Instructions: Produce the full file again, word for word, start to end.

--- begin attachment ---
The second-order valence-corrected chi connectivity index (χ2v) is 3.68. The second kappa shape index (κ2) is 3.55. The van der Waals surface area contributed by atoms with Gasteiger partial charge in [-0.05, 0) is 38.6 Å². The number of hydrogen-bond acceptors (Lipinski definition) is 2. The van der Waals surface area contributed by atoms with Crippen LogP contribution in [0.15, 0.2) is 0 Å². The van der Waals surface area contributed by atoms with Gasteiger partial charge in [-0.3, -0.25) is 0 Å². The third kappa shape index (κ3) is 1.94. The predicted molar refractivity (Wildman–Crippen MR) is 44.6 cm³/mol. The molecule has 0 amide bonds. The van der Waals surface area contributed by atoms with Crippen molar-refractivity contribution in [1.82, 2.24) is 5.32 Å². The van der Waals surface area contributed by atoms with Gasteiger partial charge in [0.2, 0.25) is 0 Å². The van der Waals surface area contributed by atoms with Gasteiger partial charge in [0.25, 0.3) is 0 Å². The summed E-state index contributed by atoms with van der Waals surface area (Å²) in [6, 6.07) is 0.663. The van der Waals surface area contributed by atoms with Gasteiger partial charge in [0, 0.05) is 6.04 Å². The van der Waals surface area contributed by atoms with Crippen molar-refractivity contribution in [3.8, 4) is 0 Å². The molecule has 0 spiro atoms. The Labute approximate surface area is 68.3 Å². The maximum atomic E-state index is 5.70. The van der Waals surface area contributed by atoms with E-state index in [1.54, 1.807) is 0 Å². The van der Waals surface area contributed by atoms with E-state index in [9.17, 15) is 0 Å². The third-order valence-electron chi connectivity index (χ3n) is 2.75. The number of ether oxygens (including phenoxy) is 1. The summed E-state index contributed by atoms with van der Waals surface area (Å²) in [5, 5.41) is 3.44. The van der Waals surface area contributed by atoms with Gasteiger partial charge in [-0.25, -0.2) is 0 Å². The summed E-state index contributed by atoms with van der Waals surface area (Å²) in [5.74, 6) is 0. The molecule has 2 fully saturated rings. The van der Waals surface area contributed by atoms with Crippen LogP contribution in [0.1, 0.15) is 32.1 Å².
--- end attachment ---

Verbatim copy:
The second-order valence-corrected chi connectivity index (χ2v) is 3.68. The second kappa shape index (κ2) is 3.55. The van der Waals surface area contributed by atoms with Gasteiger partial charge in [-0.05, 0) is 38.6 Å². The number of hydrogen-bond acceptors (Lipinski definition) is 2. The van der Waals surface area contributed by atoms with Crippen LogP contribution in [0.15, 0.2) is 0 Å². The van der Waals surface area contributed by atoms with Gasteiger partial charge in [-0.3, -0.25) is 0 Å². The third kappa shape index (κ3) is 1.94. The predicted molar refractivity (Wildman–Crippen MR) is 44.6 cm³/mol. The molecule has 0 amide bonds. The van der Waals surface area contributed by atoms with Crippen molar-refractivity contribution in [1.82, 2.24) is 5.32 Å². The van der Waals surface area contributed by atoms with Gasteiger partial charge in [0.2, 0.25) is 0 Å². The van der Waals surface area contributed by atoms with Gasteiger partial charge in [0.25, 0.3) is 0 Å². The summed E-state index contributed by atoms with van der Waals surface area (Å²) in [6, 6.07) is 0.663. The van der Waals surface area contributed by atoms with Gasteiger partial charge in [0, 0.05) is 6.04 Å². The van der Waals surface area contributed by atoms with Crippen molar-refractivity contribution in [3.8, 4) is 0 Å². The molecule has 0 spiro atoms. The Labute approximate surface area is 68.3 Å². The maximum atomic E-state index is 5.70. The van der Waals surface area contributed by atoms with E-state index in [1.54, 1.807) is 0 Å². The van der Waals surface area contributed by atoms with E-state index in [9.17, 15) is 0 Å². The third-order valence-electron chi connectivity index (χ3n) is 2.75. The number of ether oxygens (including phenoxy) is 1. The summed E-state index contributed by atoms with van der Waals surface area (Å²) in [5, 5.41) is 3.44. The van der Waals surface area contributed by atoms with Gasteiger partial charge in [-0.25, -0.2) is 0 Å². The summed E-state index contributed by atoms with van der Waals surface area (Å²) in [5.74, 6) is 0. The molecule has 2 fully saturated rings. The van der Waals surface area contributed by atoms with Crippen LogP contribution in [0.1, 0.15) is 32.1 Å².